Too Many Cooks Spoil The Broth

Too Many Cooks Spoil The Broth

Give Three Examples:

Cooking with Love:
She salted the meat. I salted the meat. Later, she wasn’t sure if she salted the meat so she salted the meat again. We went out to dinner.

Spatial Relations:

I was helping my sister move for the umpteenth time. We’d rented a medium-size moving van for the purpose. The neighborhood from which she was moving was duplex crowded and parking was always at a premium. It was already late evening when we finally got the first full load into the van. I slid the moving van’s rear loading ramp into its stowage place beneath the box and secured it. I pulled down the overhead door and latched that. As I was designated driver I walked quickly forward and got in the cab.

I started the engine and noted my other sister had parked her little pick-up truck tight to the front of the van. As I had only moments before been standing there in that great empty space just behind the van where the ramp used to be I assumed I had way to back up several feet to pull the van away from the curb. Checking my mirrors I backed up a bit and pulled away from the curb. I felt a little bump but figured I’d just brushed the curb.

After unloading the truck I returned to the scene. Someone handed me a business card (which I still have) and said I had to call the police. After some excited gibbering I came to understand what had happened and called to explain the accident to the officer over the phone.

As I said, parking in that neighborhood was at a premium, so much so that, unbeknown to me, my sister had sent her son to ask a neighbor lady to “save the space” for the moving van’s return. In the amount of time it took me to close up the van, walk forward, climb in and start the engine the woman had pulled her car up tight behind the van. She parked so tight to the rear of the van her car was invisible, there was no way for me to see her in the mirrors. Pinned as I was between the pick-up in front and the car I couldn’t see in the rear, the little bump I’d felt backing up was the van riding up slowly onto the suddenly-there car, onto and over the hood – right up to the windshield.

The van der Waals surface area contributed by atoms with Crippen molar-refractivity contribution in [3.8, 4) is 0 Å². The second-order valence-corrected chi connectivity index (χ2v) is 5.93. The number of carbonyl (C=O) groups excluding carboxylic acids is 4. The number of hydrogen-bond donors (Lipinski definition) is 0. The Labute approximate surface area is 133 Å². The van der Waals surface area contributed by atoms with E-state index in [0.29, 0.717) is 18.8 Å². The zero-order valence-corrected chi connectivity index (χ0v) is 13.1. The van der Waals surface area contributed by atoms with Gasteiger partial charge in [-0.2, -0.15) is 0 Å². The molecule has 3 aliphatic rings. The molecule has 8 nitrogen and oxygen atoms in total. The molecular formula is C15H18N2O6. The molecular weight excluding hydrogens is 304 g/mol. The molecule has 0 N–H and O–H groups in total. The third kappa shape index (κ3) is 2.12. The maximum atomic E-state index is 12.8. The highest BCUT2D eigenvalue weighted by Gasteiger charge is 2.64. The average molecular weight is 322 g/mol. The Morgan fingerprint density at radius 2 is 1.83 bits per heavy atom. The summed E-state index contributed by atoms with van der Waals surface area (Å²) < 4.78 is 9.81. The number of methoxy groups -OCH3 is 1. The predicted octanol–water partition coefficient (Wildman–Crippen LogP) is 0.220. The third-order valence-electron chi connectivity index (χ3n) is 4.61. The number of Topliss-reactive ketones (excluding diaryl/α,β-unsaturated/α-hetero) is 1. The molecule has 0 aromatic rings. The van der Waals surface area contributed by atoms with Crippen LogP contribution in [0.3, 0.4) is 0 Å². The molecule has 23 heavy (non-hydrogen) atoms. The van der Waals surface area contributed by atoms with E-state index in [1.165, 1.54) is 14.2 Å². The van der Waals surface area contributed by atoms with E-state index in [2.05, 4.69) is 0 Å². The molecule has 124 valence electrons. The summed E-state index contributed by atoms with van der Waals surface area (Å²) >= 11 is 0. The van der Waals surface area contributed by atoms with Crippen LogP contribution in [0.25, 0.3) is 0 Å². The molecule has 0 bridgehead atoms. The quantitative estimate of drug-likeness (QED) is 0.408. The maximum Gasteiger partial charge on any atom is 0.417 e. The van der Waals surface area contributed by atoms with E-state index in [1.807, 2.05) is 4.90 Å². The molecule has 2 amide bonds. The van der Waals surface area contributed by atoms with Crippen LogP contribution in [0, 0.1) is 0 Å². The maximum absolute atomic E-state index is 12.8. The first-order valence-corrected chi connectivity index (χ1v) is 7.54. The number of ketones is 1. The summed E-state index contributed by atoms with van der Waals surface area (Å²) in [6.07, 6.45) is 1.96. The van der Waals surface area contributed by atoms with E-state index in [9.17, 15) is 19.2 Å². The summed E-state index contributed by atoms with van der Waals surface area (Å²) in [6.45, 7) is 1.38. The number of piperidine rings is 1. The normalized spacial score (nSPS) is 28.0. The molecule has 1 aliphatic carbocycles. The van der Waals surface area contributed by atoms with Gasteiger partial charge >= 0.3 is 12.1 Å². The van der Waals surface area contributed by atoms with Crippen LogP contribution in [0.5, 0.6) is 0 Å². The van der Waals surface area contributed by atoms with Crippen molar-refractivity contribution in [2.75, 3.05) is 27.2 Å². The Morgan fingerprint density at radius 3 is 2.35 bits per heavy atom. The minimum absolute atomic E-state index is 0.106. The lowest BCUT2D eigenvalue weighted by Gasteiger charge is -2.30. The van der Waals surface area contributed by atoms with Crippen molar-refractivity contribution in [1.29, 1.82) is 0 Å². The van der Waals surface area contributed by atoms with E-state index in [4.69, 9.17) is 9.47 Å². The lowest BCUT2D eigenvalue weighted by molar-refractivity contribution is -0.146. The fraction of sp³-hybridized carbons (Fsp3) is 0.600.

The cop on the phone was laughing his ass off.

The truck rental insurance covered the damages and there is, in point of fact, a law forbidding parking too close to a “working vehicle”. But if the neighbor woman had given me just ten seconds more the accident would never have happened. I’m not one to point fingers and lay blame readily, but much later that night, when the moving was done, I was still pissed, tired, and embarrassed about my otherwise impeccable driving record being so tarnished; so much so I had the beginnings of a screaming headache. I swore up and down I’d never help my sister move again.

Over the years I’ve learned that when far too many people are independently engaged in thinking and doing on the same project and there is no clear communication between them – well, shit happens.

Assume Nothing:

Joe volunteered to help me with my pre-flight.

I thought he checked the turret guns.

He thought I checked the minigun and chunker.

Carlos thought I checked the weapons systems.

Carlos flew into combat with his ammo belts dangling.

Too Many Cooks Spoil The Broth

About The Twentieth Man

Age 70
This entry was posted in Dirty Words, Humor, Personal History, Plain English, Short Stories and tagged , , , , , , , , , , , , , , , , . Bookmark the permalink.

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